He was trying to explain how we can be very afraid in certain situations, but we have to learn to trust God. Later, this priest as a young boy was in a boat escaping Viet Nam and there was a terrible storm. The waves were rocking the boat, almost overturning it. One little boy was almost dying with fear, and another was so relaxed he was almost asleep. The terrified boy asked the relaxed boy why he wasn't afraid. And he said, "Because my father is the pilot of this boat!"

If we could all realize that Our Father in heaven is the pilot of our boat perhaps we would relax more and enjoy this life. It is short.

But I was amazed that God arranged for a sermon on suffering in the church in which I had suffered! I felt like I died and came back to earth to see the changes. All the suffering seems to have paid off as the liturgy at the St. Boniface was absolutely lovely. The music and chant drew me into prayer instead of distracting me as it does in other local churches. That's why I enjoyed St. Boniface. In prayer, Jesus and I can return to the St. Boniface of 1959 and converse about old times. I always wondered what Moses and Elijah had to say to Jesus at the Transfiguration. I guess they were discussing the cross. The Bible says they were discussing Jesus' exodus from Jerusalem. Moses led the Israelites out of slavery in Egypt in their Exodus. Jesus led us from the slavery of sin by His suffering on the cross - His exodus from Jerusalem.

I faced the dark cellar in 1959 when I attended Mass in suffering refusing myself access to a bathroom. The young priest faced his fears in a boat when he came to America to grow up and preach the gospel. St. Joseph faced his fears when he took a pregnant Mary for his bride. This year, I feel like I faced a similar fear when I nearly died and had heart surgery. This issue of fear and suffering plagues us our whole lives long. The solution is to trust in God and to realize He doesn't look at suffering the way we do. To Him, it's a means to fulfill our purpose in life - to know, love and be imitators of God, Who Himself suffered and died on the cross.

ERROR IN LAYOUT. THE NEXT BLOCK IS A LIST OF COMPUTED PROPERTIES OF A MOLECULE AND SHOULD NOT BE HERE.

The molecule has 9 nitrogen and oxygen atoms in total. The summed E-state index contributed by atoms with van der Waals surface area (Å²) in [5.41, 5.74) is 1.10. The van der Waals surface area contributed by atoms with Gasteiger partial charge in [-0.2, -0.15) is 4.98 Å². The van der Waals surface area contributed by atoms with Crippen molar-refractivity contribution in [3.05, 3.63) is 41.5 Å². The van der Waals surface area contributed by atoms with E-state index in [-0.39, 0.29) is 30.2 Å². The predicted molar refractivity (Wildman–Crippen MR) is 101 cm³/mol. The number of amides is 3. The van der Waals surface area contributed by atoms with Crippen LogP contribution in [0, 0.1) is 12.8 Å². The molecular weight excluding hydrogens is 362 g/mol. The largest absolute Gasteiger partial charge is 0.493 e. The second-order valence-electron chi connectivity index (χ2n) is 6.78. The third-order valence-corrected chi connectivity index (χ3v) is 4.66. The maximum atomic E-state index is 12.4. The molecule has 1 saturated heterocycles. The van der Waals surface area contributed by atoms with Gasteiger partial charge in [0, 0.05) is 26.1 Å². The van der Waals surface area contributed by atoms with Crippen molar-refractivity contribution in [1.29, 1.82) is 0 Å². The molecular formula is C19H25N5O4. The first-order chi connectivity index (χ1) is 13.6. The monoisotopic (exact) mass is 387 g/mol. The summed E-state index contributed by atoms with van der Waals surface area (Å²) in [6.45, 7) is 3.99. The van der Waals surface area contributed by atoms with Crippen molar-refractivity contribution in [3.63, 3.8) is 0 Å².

There is a famous Italian saint, called Padre Pio. He suffered the wounds of Christ in his hands, feet and head for 50 long years. He also fought with the devil - literally. One night as the devil was pummeling him yet again, he noticed his guardian angels were happily flying around the ceiling and singing. When the devil left he asked his good angel why he didn't help him fight the devil. The angel said he did fight -- by praising God. That's the difference between this life and the next. We glorify God with our suffering in this life and with our happiness and singing in the Presence of God in the next life. To believe otherwise would make us bitter, angry and resentful.

We adore thee O Christ and bless thee because by the Holy Cross, You have redeemed the world!

God bless you.
Susan Fox

1 comment:

  1. This commentary was excellent. Your visit to your old parish church was very touching. We attend the Cathedral of St. Helena in Helena, MT each year. Our reactions to the liturgy were very similar to yours. Music contributes to the liturgy so very much.
    Disneyland is a one-time experience for most adults. I avoid the children's gifts that have a Disney copyright, as their fees are exorb. I noticed that the buckets used by helicopters to drop slurry on forest fires have the name of Bambi buckets.... do you suppose that triggers a fee for Disney? Peace, Mary Carol